Montgomery Cliff (in his last role) plays James Bower, an American physicist visiting West Germany who's recruited by a shady CIA agent, named Adam, to help them with the defection of a ... See full summary »
1932. The tyrannical and despotic government of President Machado has headed Cuba for seven years. The latest measure of that tyranny is the outlawing of public gatherings of more than four... See full summary »
This pseudobiographical movie depicts five years from 1885 on in the life of the Viennese psychologist Sigmund Freud (1856-1939). At this time, most of his colleagues refuse to cure hysteric patients, because they believe they're just simulating to gain attention. But Freud learns to use hypnosis to find out the reasons for the psychosis. His main patient is a young woman who refuses to drink water and is plagued repeatedly by the same nightmare.Written by
Tom Zoerner <Tom.Zoerner@informatik.uni-erlangen.de>
[when Dr. Breuer is the only one to shake hands with him after he has presented a controversial theory]
You're not afraid to touch the leper?
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Originally prepared at 140 minutes; cut to 120 minutes for theatrical release. Some older TV prints still use the cut version; full-length version is now available on DVD in the UK (as of 2015 there has been no domestic Region 1 DVD release.) See more »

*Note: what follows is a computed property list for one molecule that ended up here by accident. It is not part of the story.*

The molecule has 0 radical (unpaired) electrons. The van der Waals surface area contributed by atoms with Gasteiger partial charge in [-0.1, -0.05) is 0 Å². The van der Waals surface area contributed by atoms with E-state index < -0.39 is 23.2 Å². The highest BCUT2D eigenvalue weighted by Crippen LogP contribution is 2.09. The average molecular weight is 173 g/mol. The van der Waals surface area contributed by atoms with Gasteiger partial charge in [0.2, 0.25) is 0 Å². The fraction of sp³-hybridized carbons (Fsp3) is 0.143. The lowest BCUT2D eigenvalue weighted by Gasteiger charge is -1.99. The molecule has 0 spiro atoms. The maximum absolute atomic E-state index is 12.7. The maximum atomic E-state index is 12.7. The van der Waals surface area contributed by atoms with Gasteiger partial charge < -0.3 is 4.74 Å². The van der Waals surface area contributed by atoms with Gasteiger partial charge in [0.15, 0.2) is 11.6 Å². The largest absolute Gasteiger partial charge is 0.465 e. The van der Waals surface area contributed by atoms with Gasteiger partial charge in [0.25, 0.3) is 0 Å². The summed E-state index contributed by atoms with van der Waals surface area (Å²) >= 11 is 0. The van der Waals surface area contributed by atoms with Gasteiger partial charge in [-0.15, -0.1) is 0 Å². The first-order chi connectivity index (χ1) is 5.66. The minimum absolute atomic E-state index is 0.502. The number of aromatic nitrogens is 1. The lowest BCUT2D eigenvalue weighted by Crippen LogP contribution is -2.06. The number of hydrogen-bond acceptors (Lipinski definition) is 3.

It's always interesting to see how the art of cinema... a form of expression which much too often suffers under an audience and financial backers who demand simple entertainment, easily taken in and processed... deals with topics that are more complex and intricate than can be explained to the common movie-goer in a limited space of time, that being between an hour and a half and about three hours(in recent years, there has been a return of the longer running times... for better or for worse, and with ranging success). Psycho-analysis was also dealt with by the master of suspense himself, Alfred Hitchcock... in Spellbound, in 1945. He, as Huston does here, gave it a fair treatment, though oversimplifying it some. What's interesting is that Huston, while his film seems to be the lesser known, is actually the better representation of the subject(though, mind you, not necessarily the better film). This deals with Freud and his discoveries, following him for half a decade, giving what may be a fairly accurate account of his first work with hypnosis and psycho-analysis. We see a few of his patients, and the film focuses on him as he works on one particular patient... whose symptoms strongly resemble some he, to a (considerably) lesser degree has himself, and we experience how he develops and presents(and is met with strong protest and outrage, as he indeed was in real life) one theory which would become a cornerstone of his psychological writings and his view on man. I will not reveal what it is here, but anyone should know what he believed before watching this, since it is a rather provocative idea(and it is somewhat glorified in this film... Freud comes across as more of a misunderstood genius than the hopeful man(who did yield some important and interesting discoveries) that he was in real life). The cinematic values of the film are fine... the pace could have been more consistent(it should be noted that I watched a cut that was 120 minutes, not 139, long), and there are one or two scenes which seem obsolete, but there's little else that stands out, neither positively nor negatively. The film's score is dramatic, but that is not uncommon for a movie of that period. There are several nice touches in the film, in regards to who it is about... among them the Freudian slip in a scene with a patient. I recommend this to anyone interested in psychology, regardless of their view on Freud... it's interesting to watch, and fairly nicely done, to boot. Just keep in mind that it's neither a documentary nor a proper biographical film. 7/10
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